It’s been a week since a deadly Earthquake rocked Turkey and Syria, killing thousands. But even in the midst of despair, stories of “miracles” were born. This is one of them.
Mom buried under earthquake rubble with Baby; When Necla Camuz gave birth to her second son on January 27, she named him Yagiz, which means “brave.”
Just 10 days later, at 04:17 local time, Necla was awake feeding her son at their home in the southern Turkish province of Hatay. Moments later, they were burie under rubble.
Mom buried under earthquake rubble with Baby; Necla and her family lived on the second floor of a modern five-story building in the city of Samandag. It was a “nice building,” he says, and he felt comfortable there.
Little did he know that morning that the area would be torn apart by the Turkey Earthquake, buildings damage and destroy at every turn.
“When the Turkey Earthquake started, I wanted to go to my husband, who was in the other room, and he wanted to do the same,” she says.
“But when he tried to come to me with our other son, the cupboard fell on them and they couldn’t move.
“As the tremor grew, the wall fell, the room shook, and the building shifted. When it stopped, I didn’t realize I had fallen a floor. I called out their names, but there was no response.”
The 33-year-old found herself lying with her baby on her chest, still holding him in her arms. A fallen wardrobe next to him save their lives by preventing them from being crush by a large slab of concrete.
The couple remains in this position for nearly four days.
Turkey Earthquake; Necla lay in her pajamas under the rubble and saw nothing but “pitch black”. He had to rely on his other senses to figure out what was going on.
To his relief, he immediately noticed that Yagiz was still breathing.
The dust made it difficult to breathe at first, but he said it subsided quickly. It was hot in the ruins.
He felt like there were child’s toys under him, but he couldn’t bring himself to look or feel better.
Apart from the wardrobe, the soft skin of her newborn son and the clothes on it, she found nothing but concrete and garbage.
He heard voices in the distance. He tried to shout for help and bumped into the cupboard.
“Is anyone there? Can anyone hear me?” he called me.
Turkey Earthquake; When that didn’t work, he picked up small pieces of debris that fell next to him. He tricked them into the wardrobe, hoping it would be louder. He was afraid to land on the surface above him in case it collapsed.
Still no one answered.
Necla realized that there was a possibility that no one would come.
“I was terrified,” she says.
In the darkness beneath the ruins, Necla lost all sense of time.
Life wasn’t meant to be like this.
“You plan a lot when you have a new baby, and then… all of a sudden it’s in ruins,” she says.
Still, she knew she had to take care of Yagiz and was able to breastfeed in the tight space.
There was no source of water or food that he could access on his own. In desperation, he unsuccessfully tried to drink his own breast milk.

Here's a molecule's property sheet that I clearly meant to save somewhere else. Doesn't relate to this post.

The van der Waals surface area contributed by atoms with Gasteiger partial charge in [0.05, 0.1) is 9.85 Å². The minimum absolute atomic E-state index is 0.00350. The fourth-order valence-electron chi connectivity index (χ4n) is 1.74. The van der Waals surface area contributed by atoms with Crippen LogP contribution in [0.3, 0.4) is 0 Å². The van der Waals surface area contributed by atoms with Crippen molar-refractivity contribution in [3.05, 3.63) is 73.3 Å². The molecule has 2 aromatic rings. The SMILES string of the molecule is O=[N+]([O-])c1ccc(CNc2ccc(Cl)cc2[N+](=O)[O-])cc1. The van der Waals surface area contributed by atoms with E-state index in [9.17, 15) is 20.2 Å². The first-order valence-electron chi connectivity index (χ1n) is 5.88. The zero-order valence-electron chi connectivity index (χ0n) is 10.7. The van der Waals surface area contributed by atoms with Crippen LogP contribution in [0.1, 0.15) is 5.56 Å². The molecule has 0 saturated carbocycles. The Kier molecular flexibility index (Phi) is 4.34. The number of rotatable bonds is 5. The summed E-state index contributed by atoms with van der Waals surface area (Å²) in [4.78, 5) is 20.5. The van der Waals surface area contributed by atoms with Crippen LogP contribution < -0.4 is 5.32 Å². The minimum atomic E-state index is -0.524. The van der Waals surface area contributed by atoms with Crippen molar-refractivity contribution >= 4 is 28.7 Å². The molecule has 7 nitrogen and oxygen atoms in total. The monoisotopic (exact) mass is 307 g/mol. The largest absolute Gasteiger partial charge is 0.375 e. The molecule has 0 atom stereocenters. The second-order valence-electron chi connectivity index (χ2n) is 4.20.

Necla could feel the rumble of practice overhead and heard footsteps and voices, but the muffled voices were far away.
She decided to conserve her energy and stay quiet unless the sounds outside came closer.
She kept thinking about her family—the baby at her breast and her husband and son lost somewhere in the rubble.
She also worried about how other loved ones fared in the Turkey Earthquake.
Necla didn’t think she would make it out of the ruins, but Yagiz’s presence gave her reason to hope.
He slept most of the time, and when he woke up crying, she would quietly feed him until he sat down.
After more than 90 hours underground, Necla heard dogs barking. He wondered if he was dreaming.
The barking was accompanied by sounds.
“Are you okay? Knock once to say yes,” someone shouted into the ruins. “Which apartment do you live in?”
It was find.
Rescuers carefully dug into the ground to find Yagiz.
The darkness was broke by the torchlight shining into his eyes.
When the rescue team from the Istanbul Fire Department asked how old Yagiz was, Necla couldn’t be sure. All he knew was that he was 10 days old at the time of the Earthquake.
After handing Yagiz to the rescuers, Necla was take away on a stretcher in front of a large crowd. He didn’t recognize any faces.
As he was take away in an ambulance, he ask for confirmation that his other son had been save.
After the rubble
Mom buried under earthquake rubble with Baby; When she arrive at the hospital, Necla was greet by family members who told her that her six-year-old husband, Irfan, and three-year-old son, Yigit Kerim, had been rescue from the rubble.
But they were taken to a hospital in Adana province within hours with serious injuries to their legs and feet. It is remarkable that Necla and Yagiz were not seriously injure. They were keep in the hospital for 24 hours for observation before being release.
Necla had no home to return to, but a family member took her back to a makeshift blue tent made of wood and tarps. There are 13 of them in total – they all lost their homes.
In the tent, families support each other, make coffee, play board games and tell stories by a small stove.
Earthquake rocked Turkey; Necla is “trying” to come to terms with what happened to her. He says he owes Yagiz for saving his life.
“I think if my baby wasn’t strong enough to handle it, I wouldn’t be either,” she explains.
Her only dream for her son is to never go through anything like this again.
“I’m so happy that he’s a newborn and doesn’t remember anything,” she says.
When there is an incoming call, Necla smiles. From the hospital bed, Irfan and Yigit Kerim smile and wave.
“Hey warrior how are you son?” Irfan asks his child through the screen.